Suspiria is the most famous, but Inferno is arguably the most beautiful of the three, and Argento’s contemporary Mario Bava, the giallo icon, helped with some of the visuals for the film. It’s set in the New York faction of the Three Mothers empire, and takes place in the building where Tenebrarum lives. She is the youngest and cruelest of the three, which makes sense with the whole “suggestress of suicides” bit, and Inferno even features a cameo by one of her sisters in witchcraft, Mater Lachrymarum. So let’s jump to the end and talk about her next.

Mater Lachrymarum, Our Lady of Tears

What did De Quincey say?
“She it is that night and day raves and moans, calling for vanished faces.”

What did Argento do?
The strongest and most beautiful of the Mothers was featured in Mother of Tears, which starred Dario’s daughter, Asia Argento, as the descendant of a white witch who fought against and weakened Mater Suspiriorum to “a shell of her former self” prior to the events of Suspiria. (Suspiriorum’s depleted state is an important element of original film, and also a key component of the remake.) The Mothers’ ability to influence the world around them is displayed most prominently here, with violence spreading across Rome as Lachrymarum, the mightiest of the witches, grows more powerful.

In Suspiria de Profundis she is the oldest of the trio, but in Tears she is the middle one, and this movie also gives some details on the origin story of the witches when Udo Kier’s Father Johannes explains, “More than a thousand years ago witchcraft was birthed by the shores of the Black Sea by three sisters. For years they roamed the Earth bringing death and destruction wherever they went.” So in the parlance of our times, they’re kind of like three Supremes. And now we arrive at our current concern, Mater Suspiriorum.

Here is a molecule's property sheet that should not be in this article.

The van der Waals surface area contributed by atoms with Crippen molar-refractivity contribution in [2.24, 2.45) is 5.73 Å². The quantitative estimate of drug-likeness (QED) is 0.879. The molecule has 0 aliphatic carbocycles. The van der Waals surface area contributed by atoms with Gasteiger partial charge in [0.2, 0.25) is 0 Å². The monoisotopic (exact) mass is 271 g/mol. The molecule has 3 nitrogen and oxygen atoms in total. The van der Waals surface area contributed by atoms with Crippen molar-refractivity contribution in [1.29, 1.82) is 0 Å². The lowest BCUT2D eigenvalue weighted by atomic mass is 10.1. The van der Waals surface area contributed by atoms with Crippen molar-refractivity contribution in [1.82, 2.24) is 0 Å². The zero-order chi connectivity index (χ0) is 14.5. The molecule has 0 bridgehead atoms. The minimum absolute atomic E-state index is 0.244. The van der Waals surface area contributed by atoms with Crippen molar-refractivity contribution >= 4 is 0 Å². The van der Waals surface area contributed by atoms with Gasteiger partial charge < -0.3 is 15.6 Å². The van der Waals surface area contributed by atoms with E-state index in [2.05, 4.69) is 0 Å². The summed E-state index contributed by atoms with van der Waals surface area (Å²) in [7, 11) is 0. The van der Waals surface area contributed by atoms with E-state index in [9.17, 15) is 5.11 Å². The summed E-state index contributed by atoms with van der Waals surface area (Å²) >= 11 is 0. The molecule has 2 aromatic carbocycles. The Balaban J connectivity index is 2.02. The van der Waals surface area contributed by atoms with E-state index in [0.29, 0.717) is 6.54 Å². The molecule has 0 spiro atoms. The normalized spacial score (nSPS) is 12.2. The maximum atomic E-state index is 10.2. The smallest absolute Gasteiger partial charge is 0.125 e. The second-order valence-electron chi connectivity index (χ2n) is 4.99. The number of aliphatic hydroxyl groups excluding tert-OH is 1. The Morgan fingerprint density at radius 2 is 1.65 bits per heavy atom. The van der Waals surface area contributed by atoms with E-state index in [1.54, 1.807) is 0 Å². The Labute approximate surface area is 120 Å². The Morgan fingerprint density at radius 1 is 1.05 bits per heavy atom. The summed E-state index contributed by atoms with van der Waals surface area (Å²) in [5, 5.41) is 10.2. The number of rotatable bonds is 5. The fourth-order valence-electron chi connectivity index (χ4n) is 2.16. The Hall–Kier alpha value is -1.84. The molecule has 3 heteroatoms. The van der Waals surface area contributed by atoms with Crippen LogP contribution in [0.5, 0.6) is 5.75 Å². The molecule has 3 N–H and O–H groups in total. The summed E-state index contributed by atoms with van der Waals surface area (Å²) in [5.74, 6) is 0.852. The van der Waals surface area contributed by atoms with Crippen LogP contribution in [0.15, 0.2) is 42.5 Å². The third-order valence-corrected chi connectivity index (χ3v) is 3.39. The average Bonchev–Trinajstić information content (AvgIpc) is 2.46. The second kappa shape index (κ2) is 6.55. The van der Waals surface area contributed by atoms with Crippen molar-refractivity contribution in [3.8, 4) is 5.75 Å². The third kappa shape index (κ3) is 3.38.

Mater Suspiriorum, Our Lady of Sighs

What did De Quincey say?
“Her eyes, if they were ever seen, would be neither sweet nor subtle; no man could read their story; they would be found filled with perishing dreams, and with wrecks of forgotten delirium.”

What did Argento do?
De Quincey’s idea of Mater Suspiriorum was definitely a more charitable one than Argento’s, but “delirium” and “perishing dreams” does line up. As Alexander H. Japp wrote in his edited collection of De Quincey’s work, “The master-idea of the Suspiria is the power which lies in suffering, in agony unuttered and unutterable, to develop the intellect and the spirit of man; to open these to the ineffable conceptions of the infinite, and to some discernment, otherwise impossible, of the beneficent might that lies in pain and sorrow.” And that sounds a lot more like what is going on at the Helena Markos Dance Company, where there is a hell of a lot of unuttered agony, suffering, and “beneficent might” that the coven would have you believe “lies in pain and sorrow.” Profundis described Suspiriorum as the second Mother, but in Argento’s trilogy she is the oldest and wisest of the witches.

And what about Mother Markos?
Helena Markos is present in the 1977 film as well as the new one, but we won’t say any more on that, because the story has varied in some key ways. But for backstory purposes: In the original film she was a Greek immigrant who founded the Tanz Akademie in Freiburg, Germany, in 1895, and eventually faked her own death to throw off suspicion that she might be a witch. She of course maintained control of it in secret, and in both the new and remade versions, exists as a kind of shadow leader of the coven. In that peek at a journal we get in the new Suspiria trailer, we also see this written down: “Today there is only her, one of them and at the same time not … Mother Markos, a shadow over my story.” Guess you’ll have to go see the new movie to find out what that means!

Who Are the Three Mothers of Suspiria?